Numerous barriers can impede students’ progress toward completing a college degree. Financial constraints represent a significant hurdle, as the rising costs of tuition, textbooks, and living expenses can strain budgets. 

Balancing work and academic responsibilities is another challenge, with many students juggling part- or full-time jobs to cover expenses. Family obligations such as caregiving or a lack of familial support can also disrupt academic pursuits. Inadequate access to or use of academic resources, such as tutoring and counseling services, can hinder students’ ability to overcome academic challenges. 

“Let’s be clear, there are 100 reasons a student might not return,” says Joshua Landau, Ph.D., Associate Provost for Student Success at York College. “But we have resources on campus to help students be capable of returning.” 

York College is addressing these barriers through a holistic approach, combining financial aid initiatives and comprehensive support services to ensure that all students have the opportunity to complete their degrees.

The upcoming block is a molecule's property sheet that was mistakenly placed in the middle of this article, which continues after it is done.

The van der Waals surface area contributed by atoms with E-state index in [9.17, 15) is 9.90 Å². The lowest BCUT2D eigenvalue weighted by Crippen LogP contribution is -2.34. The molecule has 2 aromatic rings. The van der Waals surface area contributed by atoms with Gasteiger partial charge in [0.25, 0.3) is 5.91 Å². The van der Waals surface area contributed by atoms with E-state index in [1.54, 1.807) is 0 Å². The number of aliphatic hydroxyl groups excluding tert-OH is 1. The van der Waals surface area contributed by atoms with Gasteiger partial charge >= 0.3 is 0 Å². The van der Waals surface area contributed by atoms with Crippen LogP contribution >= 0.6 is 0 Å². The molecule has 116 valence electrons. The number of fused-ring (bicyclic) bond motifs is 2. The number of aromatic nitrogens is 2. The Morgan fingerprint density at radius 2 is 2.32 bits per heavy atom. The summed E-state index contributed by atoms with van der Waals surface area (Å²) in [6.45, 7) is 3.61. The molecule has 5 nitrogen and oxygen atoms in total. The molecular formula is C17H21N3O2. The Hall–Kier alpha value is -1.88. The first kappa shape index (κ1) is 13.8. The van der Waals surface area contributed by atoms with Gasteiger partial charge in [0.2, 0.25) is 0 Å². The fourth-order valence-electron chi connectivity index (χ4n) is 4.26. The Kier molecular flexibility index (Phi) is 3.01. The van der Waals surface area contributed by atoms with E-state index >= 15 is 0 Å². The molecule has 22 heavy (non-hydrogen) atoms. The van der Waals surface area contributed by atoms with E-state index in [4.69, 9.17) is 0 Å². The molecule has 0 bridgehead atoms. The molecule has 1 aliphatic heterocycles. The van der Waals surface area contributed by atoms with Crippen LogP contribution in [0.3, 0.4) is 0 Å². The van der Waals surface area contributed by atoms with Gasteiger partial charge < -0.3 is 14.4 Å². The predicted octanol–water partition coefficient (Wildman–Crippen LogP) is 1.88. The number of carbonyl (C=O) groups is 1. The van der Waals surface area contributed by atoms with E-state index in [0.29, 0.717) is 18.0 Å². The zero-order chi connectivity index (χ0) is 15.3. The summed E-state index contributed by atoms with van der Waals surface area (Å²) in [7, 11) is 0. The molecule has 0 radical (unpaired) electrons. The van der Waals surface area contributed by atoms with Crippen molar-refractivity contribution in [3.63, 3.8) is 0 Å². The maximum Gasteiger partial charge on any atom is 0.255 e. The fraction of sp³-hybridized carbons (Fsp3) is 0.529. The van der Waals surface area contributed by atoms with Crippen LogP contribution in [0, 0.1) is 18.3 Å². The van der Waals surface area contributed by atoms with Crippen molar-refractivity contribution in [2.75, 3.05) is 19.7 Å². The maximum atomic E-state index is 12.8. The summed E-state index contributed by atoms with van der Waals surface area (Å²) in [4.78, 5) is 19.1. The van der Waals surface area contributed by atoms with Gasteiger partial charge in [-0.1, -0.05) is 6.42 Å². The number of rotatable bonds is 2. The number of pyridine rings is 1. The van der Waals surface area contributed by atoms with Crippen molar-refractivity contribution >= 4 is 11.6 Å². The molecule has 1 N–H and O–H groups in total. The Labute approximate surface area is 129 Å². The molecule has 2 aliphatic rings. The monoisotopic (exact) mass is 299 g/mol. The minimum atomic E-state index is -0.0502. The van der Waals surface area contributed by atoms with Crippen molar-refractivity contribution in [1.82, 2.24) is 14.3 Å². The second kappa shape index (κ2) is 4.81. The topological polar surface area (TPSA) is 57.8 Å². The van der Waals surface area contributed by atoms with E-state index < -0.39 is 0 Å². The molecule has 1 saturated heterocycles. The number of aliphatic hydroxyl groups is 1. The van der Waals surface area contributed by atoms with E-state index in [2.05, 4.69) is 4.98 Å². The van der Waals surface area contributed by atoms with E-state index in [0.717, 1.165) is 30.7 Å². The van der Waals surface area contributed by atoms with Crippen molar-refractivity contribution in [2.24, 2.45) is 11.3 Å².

A circular technique

Through more than 25 years at York College, first as a professor of Psychology and now as head of the Student Success Division, Dr. Landau has used data to help promote student retention and success. He takes a circular, rather than linear, approach to helping the multidimensional students who call York College home. 

When Dr. Landau transitioned to the Student Success Division in 2016, his goal was to remove obstacles that impede students’ path to a successful education. The Division oversees Academic Advising, the Academic Success Center, the Writing and Communication Studio, and Student Accessibility Services. It also manages the York County-based scholarship programs York Promise and YCCOSP. Dr. Landau also recently took over the First-Year Experience.